Is that really what I said? A little honesty and reading comprehension would go a long way. Read my post again please. What I admitted was that the experience of war could well dehumanize me to the point where I wanted revenge so badly I would do it, and would respond like I wrote against those who would (hypocritically in my view) say how awful it was I felt “sexually entitled” to the women. Perhaps someone like Rystefn can handle it. I maybe couldn’t.

    Don’t conscript me to fight wars, and I won’t rape, nor consider it ok to. Force me into a situation where I must kill or be killed, and see my closest friends killed and maimed every day, and all bets are off regarding those, all those, including the women, who aided them.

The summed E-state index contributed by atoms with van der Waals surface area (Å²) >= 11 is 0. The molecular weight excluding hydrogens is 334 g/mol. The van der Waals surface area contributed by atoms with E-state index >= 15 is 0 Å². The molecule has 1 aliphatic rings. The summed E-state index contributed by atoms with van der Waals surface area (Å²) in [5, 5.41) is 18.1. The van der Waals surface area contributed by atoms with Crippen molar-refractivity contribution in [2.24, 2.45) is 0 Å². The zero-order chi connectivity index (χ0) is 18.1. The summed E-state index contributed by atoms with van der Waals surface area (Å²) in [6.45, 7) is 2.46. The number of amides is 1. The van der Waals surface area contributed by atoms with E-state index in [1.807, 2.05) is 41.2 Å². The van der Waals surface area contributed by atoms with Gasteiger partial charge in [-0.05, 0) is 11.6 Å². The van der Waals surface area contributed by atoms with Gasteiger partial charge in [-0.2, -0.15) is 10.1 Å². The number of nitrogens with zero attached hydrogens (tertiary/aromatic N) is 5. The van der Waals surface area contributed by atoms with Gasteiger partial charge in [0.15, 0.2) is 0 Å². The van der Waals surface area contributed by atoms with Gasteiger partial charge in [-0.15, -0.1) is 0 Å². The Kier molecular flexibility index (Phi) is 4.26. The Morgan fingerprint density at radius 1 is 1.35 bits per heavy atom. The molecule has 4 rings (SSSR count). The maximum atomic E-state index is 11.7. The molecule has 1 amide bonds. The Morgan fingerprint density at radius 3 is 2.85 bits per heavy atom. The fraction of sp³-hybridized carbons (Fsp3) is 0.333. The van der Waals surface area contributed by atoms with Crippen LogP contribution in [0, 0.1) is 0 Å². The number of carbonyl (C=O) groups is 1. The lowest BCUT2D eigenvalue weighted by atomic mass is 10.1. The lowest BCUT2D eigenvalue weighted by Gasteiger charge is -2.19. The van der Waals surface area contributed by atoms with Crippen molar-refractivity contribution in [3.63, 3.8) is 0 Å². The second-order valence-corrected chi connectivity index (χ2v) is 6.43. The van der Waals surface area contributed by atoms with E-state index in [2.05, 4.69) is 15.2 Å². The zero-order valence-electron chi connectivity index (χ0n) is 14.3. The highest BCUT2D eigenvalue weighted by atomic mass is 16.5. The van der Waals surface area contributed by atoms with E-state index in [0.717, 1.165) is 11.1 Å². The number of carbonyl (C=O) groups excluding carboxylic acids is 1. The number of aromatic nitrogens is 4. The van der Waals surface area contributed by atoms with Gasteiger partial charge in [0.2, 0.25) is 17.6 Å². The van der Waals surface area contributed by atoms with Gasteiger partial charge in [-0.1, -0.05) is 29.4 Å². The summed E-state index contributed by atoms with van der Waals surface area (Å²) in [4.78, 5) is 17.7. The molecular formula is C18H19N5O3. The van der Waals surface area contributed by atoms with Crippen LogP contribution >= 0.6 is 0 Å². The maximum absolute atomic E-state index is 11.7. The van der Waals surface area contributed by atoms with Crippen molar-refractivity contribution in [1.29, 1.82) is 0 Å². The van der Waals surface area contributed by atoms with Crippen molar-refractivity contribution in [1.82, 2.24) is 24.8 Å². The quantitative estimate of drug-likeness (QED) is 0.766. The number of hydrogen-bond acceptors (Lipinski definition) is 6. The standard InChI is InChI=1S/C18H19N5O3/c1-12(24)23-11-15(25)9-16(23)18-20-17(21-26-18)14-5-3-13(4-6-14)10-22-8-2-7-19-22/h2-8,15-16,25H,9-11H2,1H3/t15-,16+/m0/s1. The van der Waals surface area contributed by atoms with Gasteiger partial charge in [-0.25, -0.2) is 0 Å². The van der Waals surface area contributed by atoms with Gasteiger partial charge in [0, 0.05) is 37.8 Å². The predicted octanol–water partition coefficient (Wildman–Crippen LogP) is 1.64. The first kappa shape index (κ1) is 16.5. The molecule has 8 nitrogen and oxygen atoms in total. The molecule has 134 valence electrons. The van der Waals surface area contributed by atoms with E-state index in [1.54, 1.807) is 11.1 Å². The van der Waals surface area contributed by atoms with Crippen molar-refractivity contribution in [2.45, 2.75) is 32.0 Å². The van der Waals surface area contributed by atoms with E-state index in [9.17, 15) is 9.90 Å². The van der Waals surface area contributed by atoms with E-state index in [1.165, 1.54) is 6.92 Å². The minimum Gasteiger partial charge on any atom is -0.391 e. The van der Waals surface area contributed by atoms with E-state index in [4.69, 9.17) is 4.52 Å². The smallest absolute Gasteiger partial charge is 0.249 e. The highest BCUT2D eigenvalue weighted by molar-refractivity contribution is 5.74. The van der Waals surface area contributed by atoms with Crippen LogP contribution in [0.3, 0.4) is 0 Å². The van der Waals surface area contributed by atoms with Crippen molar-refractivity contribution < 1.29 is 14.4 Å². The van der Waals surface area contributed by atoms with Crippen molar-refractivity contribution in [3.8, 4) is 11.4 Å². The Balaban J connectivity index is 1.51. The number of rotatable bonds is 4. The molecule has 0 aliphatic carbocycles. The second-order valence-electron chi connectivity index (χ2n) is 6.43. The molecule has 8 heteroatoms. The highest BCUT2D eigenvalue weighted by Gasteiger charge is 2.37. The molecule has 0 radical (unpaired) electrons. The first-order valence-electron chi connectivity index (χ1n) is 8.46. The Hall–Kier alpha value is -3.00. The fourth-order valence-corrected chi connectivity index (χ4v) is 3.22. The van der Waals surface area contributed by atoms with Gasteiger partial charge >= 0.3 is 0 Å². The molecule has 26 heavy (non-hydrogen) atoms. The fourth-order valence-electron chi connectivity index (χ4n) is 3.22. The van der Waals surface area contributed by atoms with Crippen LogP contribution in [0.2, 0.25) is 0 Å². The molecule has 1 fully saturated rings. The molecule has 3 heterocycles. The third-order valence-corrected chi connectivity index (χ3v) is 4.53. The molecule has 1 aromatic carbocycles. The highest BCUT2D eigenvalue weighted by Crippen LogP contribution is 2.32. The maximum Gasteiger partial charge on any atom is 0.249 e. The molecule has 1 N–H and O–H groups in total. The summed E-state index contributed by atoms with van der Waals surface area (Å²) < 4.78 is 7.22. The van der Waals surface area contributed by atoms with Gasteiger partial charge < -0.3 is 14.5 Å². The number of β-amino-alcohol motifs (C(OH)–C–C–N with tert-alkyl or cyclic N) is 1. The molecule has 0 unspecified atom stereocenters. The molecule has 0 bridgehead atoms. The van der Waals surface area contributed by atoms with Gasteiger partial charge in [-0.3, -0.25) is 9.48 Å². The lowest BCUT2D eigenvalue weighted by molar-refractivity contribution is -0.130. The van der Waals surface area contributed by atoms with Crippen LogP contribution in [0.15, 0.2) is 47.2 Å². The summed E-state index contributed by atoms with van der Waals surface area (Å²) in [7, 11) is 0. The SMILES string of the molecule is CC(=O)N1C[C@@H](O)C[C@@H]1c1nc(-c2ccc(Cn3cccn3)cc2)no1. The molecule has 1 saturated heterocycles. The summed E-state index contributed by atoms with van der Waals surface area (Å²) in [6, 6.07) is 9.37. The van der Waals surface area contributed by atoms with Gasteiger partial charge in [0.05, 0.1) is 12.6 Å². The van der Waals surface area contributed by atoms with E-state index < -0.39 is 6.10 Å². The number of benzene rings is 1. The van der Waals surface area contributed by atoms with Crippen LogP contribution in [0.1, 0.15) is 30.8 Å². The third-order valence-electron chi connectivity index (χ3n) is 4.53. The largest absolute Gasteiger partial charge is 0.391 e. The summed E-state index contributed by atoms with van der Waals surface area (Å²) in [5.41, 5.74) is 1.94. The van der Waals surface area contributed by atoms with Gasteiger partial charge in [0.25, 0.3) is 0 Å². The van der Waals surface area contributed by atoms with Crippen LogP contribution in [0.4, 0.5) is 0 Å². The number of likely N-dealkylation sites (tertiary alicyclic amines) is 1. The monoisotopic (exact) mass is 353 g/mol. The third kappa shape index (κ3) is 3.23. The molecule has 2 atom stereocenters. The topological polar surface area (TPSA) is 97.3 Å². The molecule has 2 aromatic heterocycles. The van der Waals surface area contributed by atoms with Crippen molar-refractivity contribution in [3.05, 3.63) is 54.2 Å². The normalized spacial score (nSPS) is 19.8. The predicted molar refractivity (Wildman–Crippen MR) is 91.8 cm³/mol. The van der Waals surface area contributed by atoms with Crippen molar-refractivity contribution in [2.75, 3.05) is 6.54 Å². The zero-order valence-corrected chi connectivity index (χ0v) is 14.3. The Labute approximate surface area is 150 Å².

No one has really addressed this comment, so I’ll make it again:

    A society which treats men as cannon fodder breeds rapists. Trying to say this is a “rape switch” is taking attention away from the real problem.

  219. #219 Jason Thibeault
    June 8, 2009

    Unbelievable. The unmitigated gall. Angry White Male, wartime is a dehumanizing event by its very nature, and it has nothing to do with whether you’re a man or a woman… it attempts to strip you of your inhibitions against harming and killing others, and as a result it destroys not only the local populace of the warzone, but the soldiers it employs. But that doesn’t mean that you should give in to these impulses because it’s unfair that you’re in the situation.

    Since there’s no draft in either of our countries at the moment, you were ostensibly not conscripted, but joined voluntarily. In joining the army you signed up to get trained to be a mercenary for hire, and though you may have fallen for the suggestion that military service makes you a better, stronger, more patriotic person in every instance, you’ve unfortunately stumbled across the truth of it all — that war is hell.